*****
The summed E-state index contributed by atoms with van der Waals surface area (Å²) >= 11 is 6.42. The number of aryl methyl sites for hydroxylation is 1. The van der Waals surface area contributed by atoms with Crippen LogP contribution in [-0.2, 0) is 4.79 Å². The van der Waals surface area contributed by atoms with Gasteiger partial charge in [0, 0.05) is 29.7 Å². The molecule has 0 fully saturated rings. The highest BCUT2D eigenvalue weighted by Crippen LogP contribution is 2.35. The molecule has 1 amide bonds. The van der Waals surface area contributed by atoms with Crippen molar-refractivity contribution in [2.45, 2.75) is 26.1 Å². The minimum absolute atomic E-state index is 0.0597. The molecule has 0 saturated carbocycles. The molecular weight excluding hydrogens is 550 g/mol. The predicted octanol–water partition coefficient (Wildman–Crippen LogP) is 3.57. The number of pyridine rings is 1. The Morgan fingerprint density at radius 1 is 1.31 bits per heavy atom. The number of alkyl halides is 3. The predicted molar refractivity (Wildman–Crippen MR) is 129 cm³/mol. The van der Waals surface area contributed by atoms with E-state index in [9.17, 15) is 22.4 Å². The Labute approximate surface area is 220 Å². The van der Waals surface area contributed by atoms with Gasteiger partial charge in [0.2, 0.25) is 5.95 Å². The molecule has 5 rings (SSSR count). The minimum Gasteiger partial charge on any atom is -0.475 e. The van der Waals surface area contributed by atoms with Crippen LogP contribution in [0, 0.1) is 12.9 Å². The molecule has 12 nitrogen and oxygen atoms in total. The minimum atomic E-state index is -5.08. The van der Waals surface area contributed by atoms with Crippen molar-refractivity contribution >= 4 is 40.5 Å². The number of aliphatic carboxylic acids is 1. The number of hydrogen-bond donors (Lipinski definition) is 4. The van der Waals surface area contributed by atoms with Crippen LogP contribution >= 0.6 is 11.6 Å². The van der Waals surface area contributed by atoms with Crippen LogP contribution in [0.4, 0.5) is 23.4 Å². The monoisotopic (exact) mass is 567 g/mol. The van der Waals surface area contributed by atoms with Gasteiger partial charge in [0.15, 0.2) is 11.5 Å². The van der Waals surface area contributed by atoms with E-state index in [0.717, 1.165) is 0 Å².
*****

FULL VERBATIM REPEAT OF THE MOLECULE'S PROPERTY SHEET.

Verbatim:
The summed E-state index contributed by atoms with van der Waals surface area (Å²) >= 11 is 6.42. The number of aryl methyl sites for hydroxylation is 1. The van der Waals surface area contributed by atoms with Crippen LogP contribution in [-0.2, 0) is 4.79 Å². The van der Waals surface area contributed by atoms with Gasteiger partial charge in [0, 0.05) is 29.7 Å². The molecule has 0 fully saturated rings. The highest BCUT2D eigenvalue weighted by Crippen LogP contribution is 2.35. The molecule has 1 amide bonds. The van der Waals surface area contributed by atoms with Crippen molar-refractivity contribution in [2.45, 2.75) is 26.1 Å². The minimum absolute atomic E-state index is 0.0597. The molecule has 0 saturated carbocycles. The molecular weight excluding hydrogens is 550 g/mol. The predicted octanol–water partition coefficient (Wildman–Crippen LogP) is 3.57. The number of pyridine rings is 1. The Morgan fingerprint density at radius 1 is 1.31 bits per heavy atom. The number of alkyl halides is 3. The predicted molar refractivity (Wildman–Crippen MR) is 129 cm³/mol. The van der Waals surface area contributed by atoms with E-state index in [9.17, 15) is 22.4 Å². The Labute approximate surface area is 220 Å². The van der Waals surface area contributed by atoms with Gasteiger partial charge in [0.2, 0.25) is 5.95 Å². The molecule has 5 rings (SSSR count). The minimum Gasteiger partial charge on any atom is -0.475 e. The van der Waals surface area contributed by atoms with Crippen LogP contribution in [0, 0.1) is 12.9 Å². The molecule has 12 nitrogen and oxygen atoms in total. The minimum atomic E-state index is -5.08. The van der Waals surface area contributed by atoms with Crippen molar-refractivity contribution >= 4 is 40.5 Å². The number of aliphatic carboxylic acids is 1. The number of hydrogen-bond donors (Lipinski definition) is 4. The van der Waals surface area contributed by atoms with Crippen LogP contribution >= 0.6 is 11.6 Å². The van der Waals surface area contributed by atoms with Crippen LogP contribution in [0.4, 0.5) is 23.4 Å². The monoisotopic (exact) mass is 567 g/mol. The van der Waals surface area contributed by atoms with Gasteiger partial charge in [0.15, 0.2) is 11.5 Å². The van der Waals surface area contributed by atoms with E-state index in [0.717, 1.165) is 0 Å².